A federal jury must decide if they showed deliberate indifference to inmate whose infection spread to others.
When Marchello McCaster was booked into the Ramsey County workhouse to serve 56 days on an assault conviction, he weighed 200 pounds and was healthy enough to play basketball with the other inmates.
But by the time he left in July 2008, McCaster had lost 44 pounds and was nearly dead from tuberculosis, Robert Bennett told jurors in a St. Paul federal courtroom Tuesday.
Bennett said the defendants -- three experienced public health nurses who worked at the jail -- stubbornly ignored his client's worsening symptoms as well as pleas from other inmates who sought help for him. McCaster was finally rushed to Regions Hospital in St. Paul after a guard demanded that a nurse evaluate him just two days before he was due for release. "He has a softball-sized hole in one lung, as well as a baseball-sized hole in the other," Bennett said.
McCaster's illness led to about 150 infections among inmates and jail staff. Public health nurses are trained to watch for signs of infectious diseases like tuberculosis, Bennett said, because in confined settings, "Everyone counts, or no one counts."
Related suit settled
Ramsey County settled an earlier class-action lawsuit related to the TB outbreak estimated to cost up to $20 million. McCaster separately filed suit against five nurses, the county and two administrators seeking $14 million in damages. The charges against all but three nurses were dropped or dismissed.
A jury of six women and two men must now decide whether the remaining defendants -- Mary Clausen, Julie Nelson and Pattie Vodinelich -- showed something akin to "criminal recklessness" for failing to seek medical help for McCaster, who was already infected when he arrived at the jail on April 17, 2008.
Clifford Greene, one of the defendants' attorneys, told the jurors that McCaster, 30, of St. Paul, never complained of symptoms indicating TB, and the nurses deny allegations that they were shown notes from other inmates that might have triggered a thorough medical evaluation.
Clausen didn't interact with McCaster until he complained of an abscessed tooth and sore feet more than a month after he was admitted to the workhouse, Greene said. She arranged for a prescription of penicillin and ibuprofen for his toothache, gave him the initial dose, and said to come back if needed, Greene said. She advised him to change shoes to alleviate his sore feet. He said the evidence will show that McCaster's TB symptoms didn't surface until later.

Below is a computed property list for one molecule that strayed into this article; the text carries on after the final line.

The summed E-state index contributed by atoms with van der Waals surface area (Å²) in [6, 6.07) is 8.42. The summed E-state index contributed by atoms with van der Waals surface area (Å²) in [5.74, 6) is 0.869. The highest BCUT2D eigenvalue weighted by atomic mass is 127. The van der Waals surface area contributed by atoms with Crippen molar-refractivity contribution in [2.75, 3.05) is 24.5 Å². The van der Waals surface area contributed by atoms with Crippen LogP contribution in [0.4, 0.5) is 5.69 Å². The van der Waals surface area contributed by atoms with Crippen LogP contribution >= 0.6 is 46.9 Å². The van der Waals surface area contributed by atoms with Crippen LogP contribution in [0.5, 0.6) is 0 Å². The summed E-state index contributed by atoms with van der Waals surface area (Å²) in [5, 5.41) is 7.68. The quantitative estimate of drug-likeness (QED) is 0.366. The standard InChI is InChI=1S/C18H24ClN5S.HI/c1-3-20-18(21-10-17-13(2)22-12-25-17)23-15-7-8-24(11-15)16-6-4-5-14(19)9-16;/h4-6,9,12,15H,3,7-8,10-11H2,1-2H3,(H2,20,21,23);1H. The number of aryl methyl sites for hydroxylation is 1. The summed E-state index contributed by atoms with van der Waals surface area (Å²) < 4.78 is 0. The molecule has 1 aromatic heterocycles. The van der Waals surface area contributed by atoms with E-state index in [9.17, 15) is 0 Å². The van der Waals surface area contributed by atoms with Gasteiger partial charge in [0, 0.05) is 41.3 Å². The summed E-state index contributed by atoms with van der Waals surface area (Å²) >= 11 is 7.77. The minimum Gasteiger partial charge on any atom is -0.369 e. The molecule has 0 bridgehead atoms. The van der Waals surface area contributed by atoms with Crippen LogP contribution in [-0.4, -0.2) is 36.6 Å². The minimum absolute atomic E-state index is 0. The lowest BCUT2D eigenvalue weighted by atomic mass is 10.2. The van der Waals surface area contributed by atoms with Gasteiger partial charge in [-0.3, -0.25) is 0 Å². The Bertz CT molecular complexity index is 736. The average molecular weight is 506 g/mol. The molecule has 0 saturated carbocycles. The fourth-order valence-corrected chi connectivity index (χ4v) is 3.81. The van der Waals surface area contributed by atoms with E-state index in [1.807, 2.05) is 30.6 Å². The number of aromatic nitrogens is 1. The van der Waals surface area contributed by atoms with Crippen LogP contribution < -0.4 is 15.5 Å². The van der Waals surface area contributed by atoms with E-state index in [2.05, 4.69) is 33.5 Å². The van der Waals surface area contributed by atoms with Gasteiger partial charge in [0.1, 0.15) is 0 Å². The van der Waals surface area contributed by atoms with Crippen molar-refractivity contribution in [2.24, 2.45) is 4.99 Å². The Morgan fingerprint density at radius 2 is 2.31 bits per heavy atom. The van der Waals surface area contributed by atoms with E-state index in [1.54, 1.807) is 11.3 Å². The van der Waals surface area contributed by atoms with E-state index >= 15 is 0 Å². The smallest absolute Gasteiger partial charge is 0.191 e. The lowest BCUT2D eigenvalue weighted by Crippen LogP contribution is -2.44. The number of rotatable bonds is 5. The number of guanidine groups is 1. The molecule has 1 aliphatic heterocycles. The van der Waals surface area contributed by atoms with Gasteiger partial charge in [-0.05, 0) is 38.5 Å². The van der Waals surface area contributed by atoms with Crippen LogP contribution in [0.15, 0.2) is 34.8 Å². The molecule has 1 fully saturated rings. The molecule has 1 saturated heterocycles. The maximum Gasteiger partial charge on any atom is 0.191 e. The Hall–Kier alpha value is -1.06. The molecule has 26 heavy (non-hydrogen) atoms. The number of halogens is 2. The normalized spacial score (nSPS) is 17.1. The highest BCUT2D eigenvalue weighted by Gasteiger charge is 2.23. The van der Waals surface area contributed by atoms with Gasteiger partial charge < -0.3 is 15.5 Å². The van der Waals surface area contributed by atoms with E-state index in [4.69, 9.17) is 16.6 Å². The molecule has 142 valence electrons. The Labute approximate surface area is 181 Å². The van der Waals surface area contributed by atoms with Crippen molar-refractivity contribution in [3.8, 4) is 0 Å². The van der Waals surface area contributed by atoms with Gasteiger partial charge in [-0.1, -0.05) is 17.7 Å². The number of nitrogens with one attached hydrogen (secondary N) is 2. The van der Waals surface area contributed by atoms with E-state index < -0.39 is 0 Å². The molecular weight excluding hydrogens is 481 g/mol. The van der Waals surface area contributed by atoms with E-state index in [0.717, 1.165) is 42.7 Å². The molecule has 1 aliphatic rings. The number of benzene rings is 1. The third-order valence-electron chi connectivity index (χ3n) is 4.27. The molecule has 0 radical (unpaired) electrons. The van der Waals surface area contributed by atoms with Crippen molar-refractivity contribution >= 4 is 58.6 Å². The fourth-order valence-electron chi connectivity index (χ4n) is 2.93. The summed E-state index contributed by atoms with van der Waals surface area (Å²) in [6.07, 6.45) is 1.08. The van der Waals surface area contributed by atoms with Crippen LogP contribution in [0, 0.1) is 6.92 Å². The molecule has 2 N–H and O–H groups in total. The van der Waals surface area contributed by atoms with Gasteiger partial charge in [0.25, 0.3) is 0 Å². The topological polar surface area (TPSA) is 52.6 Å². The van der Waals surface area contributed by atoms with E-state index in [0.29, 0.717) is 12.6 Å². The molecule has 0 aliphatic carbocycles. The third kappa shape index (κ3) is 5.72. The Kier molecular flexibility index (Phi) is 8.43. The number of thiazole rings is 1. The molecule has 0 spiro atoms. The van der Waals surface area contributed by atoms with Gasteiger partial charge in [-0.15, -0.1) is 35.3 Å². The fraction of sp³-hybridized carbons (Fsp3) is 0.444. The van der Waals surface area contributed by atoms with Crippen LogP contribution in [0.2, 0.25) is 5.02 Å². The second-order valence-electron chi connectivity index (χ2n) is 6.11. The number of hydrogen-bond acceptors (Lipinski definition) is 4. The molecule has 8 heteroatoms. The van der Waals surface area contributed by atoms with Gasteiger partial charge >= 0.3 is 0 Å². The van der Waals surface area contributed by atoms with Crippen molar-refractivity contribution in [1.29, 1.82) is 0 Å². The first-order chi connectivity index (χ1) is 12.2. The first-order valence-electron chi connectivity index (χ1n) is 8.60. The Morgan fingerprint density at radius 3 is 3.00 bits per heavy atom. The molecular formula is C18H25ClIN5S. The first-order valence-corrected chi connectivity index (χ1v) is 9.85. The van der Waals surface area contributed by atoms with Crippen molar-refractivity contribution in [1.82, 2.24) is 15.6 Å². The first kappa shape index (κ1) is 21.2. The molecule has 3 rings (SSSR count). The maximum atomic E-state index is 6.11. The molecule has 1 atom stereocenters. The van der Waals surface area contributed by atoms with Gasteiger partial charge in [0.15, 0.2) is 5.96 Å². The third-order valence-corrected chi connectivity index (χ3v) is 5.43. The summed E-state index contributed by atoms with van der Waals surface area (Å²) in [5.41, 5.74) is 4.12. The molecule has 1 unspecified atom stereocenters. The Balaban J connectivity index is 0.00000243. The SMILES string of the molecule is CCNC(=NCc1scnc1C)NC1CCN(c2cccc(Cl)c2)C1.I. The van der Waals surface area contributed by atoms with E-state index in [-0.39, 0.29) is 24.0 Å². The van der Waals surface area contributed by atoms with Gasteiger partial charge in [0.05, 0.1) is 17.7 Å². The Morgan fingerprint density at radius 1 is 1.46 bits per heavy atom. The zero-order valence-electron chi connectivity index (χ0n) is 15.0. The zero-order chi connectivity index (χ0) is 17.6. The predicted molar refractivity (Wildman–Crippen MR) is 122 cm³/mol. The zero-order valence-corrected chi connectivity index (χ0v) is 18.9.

Experts on both sides
Both sides are expected to call expert witnesses. Bennett said McCaster's symptoms would have been obvious even to an untrained eye. Greene said TB symptoms come and go and are not always apparent even to trained medical personnel.
Nelson never had a chance to evaluate McCaster, Greene said. She worked the night shift, and her only contact with him was through a small, waist-high window when he lined up with about 100 other inmates to pick up his medication. She will testify that she saw Clausen with some notes, presumably from inmates, but didn't read them and doesn't know what they said.
"That's it. There's nothing more of Julie Nelson in this case," Greene said.
Greene described Vodinelich as a dedicated caregiver who had just one significant interaction with McCaster. After a guard insisted that she evaluate McCaster, she did so, then arranged for his transfer to Regions, where he was diagnosed with advanced-stage tuberculosis and related disorders, Greene said.
Nelson, Vodinelich and Clausen were among eight nurses who dispensed medicine at the jail, but those brief transactions didn't allow for medical evaluations, he said.
Dan Browning • 612-673-4493